Fan favorite Jeff Sheppard had 18 points and 11 rebounds. Point guard Wayne Turner had 16 points, eight assists and five rebounds along with being a defensive stopper in perhaps his best all-around game at UK. Padgett had 12 points and six rebounds.
No team had ever trailed by more than eight points at halftime and come back to win the national championship game. Or at least it had not happened until UK fell behind Utah by 10 points at halftime in San Antonio only to charge back and win 78-69 with a dominant second-half performance.
Remember this was a UK team that was booed by Big Blue fans in mid-February in Rupp Arena when it lost to Mississippi. But the Comeback Cats never wilted. Instead, Utah did as it managed just four field goals in the last 16 minutes and gave up the most points it had in any game all season.
Kentucky got outrebounded 39-24, the biggest margin ever for a winning team, but the Cats hit 15 of 17 free throws.
Padgett had 17 points and six rebounds while Sheppard had 16 points and four boards. Mills came off the bench to score 8.
I can still remember talking to then WHAS Radio sportscaster Tony Cruise at halftime and him saying he thought the Cats were done. I told him Tubby’s team had Utah right where it wanted and it turned out that way.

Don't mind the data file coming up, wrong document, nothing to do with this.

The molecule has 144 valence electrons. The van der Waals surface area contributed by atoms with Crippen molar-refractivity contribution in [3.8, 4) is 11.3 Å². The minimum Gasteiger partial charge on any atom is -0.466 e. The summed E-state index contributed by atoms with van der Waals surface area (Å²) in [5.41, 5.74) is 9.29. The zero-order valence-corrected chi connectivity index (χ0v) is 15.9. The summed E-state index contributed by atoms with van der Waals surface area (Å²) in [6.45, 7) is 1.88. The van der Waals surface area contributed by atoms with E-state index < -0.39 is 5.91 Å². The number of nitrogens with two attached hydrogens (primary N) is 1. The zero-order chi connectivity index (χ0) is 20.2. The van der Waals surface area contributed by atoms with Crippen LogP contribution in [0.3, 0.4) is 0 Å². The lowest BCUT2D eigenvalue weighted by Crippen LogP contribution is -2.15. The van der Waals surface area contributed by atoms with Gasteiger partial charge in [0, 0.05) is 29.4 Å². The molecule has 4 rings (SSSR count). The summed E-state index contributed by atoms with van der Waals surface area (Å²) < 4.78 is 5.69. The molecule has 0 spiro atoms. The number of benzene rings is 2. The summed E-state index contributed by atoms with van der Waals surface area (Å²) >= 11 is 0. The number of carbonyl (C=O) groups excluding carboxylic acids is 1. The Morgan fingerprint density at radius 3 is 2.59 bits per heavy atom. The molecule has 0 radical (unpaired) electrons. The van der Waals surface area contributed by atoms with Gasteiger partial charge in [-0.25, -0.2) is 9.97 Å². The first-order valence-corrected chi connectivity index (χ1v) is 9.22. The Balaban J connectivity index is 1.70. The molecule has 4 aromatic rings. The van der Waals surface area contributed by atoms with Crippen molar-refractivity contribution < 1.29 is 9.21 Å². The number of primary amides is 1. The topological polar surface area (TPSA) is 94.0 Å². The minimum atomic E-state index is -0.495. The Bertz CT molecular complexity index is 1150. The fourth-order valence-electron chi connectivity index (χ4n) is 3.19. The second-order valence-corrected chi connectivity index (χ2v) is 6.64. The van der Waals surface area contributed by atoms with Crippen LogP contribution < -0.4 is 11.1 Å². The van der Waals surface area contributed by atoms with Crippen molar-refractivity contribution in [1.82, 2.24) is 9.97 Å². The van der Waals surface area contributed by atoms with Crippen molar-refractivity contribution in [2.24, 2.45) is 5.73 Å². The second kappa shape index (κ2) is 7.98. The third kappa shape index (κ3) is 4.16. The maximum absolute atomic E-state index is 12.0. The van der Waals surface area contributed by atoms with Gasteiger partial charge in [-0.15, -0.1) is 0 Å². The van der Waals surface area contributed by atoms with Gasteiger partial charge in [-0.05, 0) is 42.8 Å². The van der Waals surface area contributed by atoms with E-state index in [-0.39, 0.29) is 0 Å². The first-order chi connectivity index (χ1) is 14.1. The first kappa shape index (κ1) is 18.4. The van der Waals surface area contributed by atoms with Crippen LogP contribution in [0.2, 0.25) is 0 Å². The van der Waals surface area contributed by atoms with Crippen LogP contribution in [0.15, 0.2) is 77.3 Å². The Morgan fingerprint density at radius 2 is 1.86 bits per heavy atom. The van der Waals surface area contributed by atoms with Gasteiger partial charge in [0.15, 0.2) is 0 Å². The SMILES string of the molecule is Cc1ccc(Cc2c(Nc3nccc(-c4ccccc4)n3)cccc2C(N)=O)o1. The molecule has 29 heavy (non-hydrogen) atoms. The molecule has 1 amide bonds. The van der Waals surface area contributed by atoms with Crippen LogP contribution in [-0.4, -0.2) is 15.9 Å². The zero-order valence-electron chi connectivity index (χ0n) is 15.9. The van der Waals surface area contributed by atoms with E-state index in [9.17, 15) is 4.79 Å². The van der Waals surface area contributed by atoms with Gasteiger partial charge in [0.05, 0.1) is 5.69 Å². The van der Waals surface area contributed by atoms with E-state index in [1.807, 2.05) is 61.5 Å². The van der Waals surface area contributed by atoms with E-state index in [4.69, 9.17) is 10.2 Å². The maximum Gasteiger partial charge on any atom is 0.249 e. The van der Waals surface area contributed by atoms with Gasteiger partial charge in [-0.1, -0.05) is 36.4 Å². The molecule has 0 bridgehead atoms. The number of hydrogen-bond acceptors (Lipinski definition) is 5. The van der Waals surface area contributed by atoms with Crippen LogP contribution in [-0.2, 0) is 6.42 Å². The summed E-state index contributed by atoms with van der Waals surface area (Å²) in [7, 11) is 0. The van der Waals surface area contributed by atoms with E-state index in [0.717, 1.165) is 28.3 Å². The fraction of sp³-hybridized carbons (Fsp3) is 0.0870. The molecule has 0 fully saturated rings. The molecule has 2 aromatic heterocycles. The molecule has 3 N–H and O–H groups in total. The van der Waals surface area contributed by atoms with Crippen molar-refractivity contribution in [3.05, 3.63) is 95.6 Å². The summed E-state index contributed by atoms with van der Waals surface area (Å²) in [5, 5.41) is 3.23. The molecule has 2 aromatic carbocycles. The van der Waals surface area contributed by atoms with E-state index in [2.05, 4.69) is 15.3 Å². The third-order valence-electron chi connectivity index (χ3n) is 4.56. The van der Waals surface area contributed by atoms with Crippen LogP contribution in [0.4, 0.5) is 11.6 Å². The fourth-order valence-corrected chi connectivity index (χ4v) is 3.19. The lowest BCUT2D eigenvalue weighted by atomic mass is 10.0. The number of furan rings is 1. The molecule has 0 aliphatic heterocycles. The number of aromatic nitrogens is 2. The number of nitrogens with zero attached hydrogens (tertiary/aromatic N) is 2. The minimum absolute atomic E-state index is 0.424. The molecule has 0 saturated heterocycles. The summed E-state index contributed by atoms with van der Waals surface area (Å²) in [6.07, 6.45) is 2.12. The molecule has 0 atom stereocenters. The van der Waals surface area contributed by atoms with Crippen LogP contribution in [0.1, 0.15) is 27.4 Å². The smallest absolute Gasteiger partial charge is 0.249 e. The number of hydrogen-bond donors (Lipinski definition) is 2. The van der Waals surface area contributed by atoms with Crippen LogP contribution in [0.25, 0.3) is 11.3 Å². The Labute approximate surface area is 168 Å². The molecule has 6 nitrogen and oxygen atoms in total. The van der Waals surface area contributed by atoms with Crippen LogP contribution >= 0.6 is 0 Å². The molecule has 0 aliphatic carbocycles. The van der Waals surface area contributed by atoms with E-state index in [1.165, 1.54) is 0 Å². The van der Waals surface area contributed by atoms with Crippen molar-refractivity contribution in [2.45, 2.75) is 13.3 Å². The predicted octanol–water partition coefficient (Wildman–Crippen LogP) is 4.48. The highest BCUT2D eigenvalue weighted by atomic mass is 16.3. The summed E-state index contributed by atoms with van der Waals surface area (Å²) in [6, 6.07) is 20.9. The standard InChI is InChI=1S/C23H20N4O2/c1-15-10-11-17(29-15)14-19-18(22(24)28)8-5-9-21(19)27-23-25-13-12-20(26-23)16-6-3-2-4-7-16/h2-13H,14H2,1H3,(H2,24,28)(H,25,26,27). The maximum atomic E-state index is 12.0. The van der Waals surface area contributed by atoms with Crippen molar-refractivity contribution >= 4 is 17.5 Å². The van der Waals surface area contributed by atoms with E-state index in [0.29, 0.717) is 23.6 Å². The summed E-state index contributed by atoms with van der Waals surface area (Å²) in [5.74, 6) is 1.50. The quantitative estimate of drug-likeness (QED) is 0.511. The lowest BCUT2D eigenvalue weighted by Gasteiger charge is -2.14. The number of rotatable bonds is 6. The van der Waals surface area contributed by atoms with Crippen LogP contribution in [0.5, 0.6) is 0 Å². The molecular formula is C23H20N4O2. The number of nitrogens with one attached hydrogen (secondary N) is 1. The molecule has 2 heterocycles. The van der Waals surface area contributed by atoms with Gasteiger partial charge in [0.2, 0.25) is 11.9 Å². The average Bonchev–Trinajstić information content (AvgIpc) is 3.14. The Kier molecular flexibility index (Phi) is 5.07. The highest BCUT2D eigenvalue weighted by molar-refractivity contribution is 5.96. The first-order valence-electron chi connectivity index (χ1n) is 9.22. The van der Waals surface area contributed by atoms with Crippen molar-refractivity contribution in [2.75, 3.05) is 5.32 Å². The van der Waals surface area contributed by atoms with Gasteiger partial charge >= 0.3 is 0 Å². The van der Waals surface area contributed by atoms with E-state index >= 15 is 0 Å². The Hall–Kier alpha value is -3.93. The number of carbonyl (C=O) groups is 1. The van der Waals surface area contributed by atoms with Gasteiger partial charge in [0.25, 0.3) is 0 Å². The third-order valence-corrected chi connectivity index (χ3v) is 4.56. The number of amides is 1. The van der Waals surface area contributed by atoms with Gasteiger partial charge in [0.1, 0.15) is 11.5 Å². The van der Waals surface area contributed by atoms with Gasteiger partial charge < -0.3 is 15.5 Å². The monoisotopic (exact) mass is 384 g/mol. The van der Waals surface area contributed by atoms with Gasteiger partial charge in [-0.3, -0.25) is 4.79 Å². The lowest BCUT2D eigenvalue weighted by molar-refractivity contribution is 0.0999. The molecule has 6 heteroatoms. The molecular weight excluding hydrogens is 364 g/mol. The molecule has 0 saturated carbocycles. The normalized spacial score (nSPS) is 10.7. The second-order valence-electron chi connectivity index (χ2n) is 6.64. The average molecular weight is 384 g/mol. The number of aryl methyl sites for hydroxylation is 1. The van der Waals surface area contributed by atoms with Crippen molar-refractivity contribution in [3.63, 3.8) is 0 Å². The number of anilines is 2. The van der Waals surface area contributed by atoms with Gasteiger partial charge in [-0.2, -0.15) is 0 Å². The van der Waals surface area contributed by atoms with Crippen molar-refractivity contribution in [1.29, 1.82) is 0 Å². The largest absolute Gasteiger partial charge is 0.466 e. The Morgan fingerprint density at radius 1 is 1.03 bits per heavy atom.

The Buckeyes were ranked No. 1 and the pick to win the championship and no one expected Kentucky, which needed a game-winning shot from Brandon Knight to beat Princeton in the first round, to win this regional semifinal matchup in Newark, N.J. However, the Cats did just that 62-60.
Knight hit a 15-foot shot with five seconds to play to beat Ohio State. What made that so impressive was that he was 2-for-9 from the field before making the last shot. Kentucky also won despite having Terrence Jones go 3-for-10 from the field. Ohio State was just 19 of 58 from the field.
DeAndre Liggins might have had his best game at Kentucky. He had 15 points, six rebounds, three assists and three blocked shots. He was 5-for-8 from the field and when the game ended he jumped on a table beside the playing floor and pounded his chest as Knight stood at midcourt celebrating.
Josh Harrellson had 17 points and 10 rebounds. He also threw a fastball off the face of Ohio State star Jared Sullinger trying to save a ball from going out of bounds that made all the national highlights.
This was not the national semifinal matchup that Kentucky fans wanted. The Cats were ranked No. 1 and the consensus pick to win the title while the Cards were the national Cinderella. All the pressure in New Orleans was on UK, not Louisville.